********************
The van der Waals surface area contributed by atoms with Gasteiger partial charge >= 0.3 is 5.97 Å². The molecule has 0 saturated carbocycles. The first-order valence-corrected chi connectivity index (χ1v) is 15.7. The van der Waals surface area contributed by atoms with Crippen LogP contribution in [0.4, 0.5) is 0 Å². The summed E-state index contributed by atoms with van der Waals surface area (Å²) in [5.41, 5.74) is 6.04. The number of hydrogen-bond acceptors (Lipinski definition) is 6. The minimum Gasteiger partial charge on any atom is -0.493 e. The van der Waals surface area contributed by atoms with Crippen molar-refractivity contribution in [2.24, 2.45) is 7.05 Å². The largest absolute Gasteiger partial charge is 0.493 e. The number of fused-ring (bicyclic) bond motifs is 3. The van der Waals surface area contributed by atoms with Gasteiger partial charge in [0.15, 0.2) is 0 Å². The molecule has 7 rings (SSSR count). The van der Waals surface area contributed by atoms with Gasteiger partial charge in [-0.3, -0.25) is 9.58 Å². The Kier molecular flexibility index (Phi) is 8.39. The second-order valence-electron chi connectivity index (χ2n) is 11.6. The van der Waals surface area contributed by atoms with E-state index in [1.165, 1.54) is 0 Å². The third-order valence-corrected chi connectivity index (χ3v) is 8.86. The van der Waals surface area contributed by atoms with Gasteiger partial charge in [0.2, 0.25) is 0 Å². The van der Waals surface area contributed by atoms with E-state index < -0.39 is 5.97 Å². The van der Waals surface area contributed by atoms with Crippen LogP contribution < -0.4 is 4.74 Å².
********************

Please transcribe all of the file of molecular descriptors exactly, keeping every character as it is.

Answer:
The van der Waals surface area contributed by atoms with Gasteiger partial charge >= 0.3 is 5.97 Å². The molecule has 0 saturated carbocycles. The first-order valence-corrected chi connectivity index (χ1v) is 15.7. The van der Waals surface area contributed by atoms with Crippen LogP contribution in [0.4, 0.5) is 0 Å². The summed E-state index contributed by atoms with van der Waals surface area (Å²) in [5.41, 5.74) is 6.04. The number of hydrogen-bond acceptors (Lipinski definition) is 6. The minimum Gasteiger partial charge on any atom is -0.493 e. The van der Waals surface area contributed by atoms with Crippen molar-refractivity contribution in [2.24, 2.45) is 7.05 Å². The largest absolute Gasteiger partial charge is 0.493 e. The number of fused-ring (bicyclic) bond motifs is 3. The van der Waals surface area contributed by atoms with Gasteiger partial charge in [0.15, 0.2) is 0 Å². The molecule has 7 rings (SSSR count). The van der Waals surface area contributed by atoms with Gasteiger partial charge in [-0.3, -0.25) is 9.58 Å². The Kier molecular flexibility index (Phi) is 8.39. The second-order valence-electron chi connectivity index (χ2n) is 11.6. The van der Waals surface area contributed by atoms with E-state index in [1.165, 1.54) is 0 Å². The third-order valence-corrected chi connectivity index (χ3v) is 8.86. The van der Waals surface area contributed by atoms with Gasteiger partial charge in [0.2, 0.25) is 0 Å². The van der Waals surface area contributed by atoms with E-state index < -0.39 is 5.97 Å². The van der Waals surface area contributed by atoms with Crippen LogP contribution < -0.4 is 4.74 Å².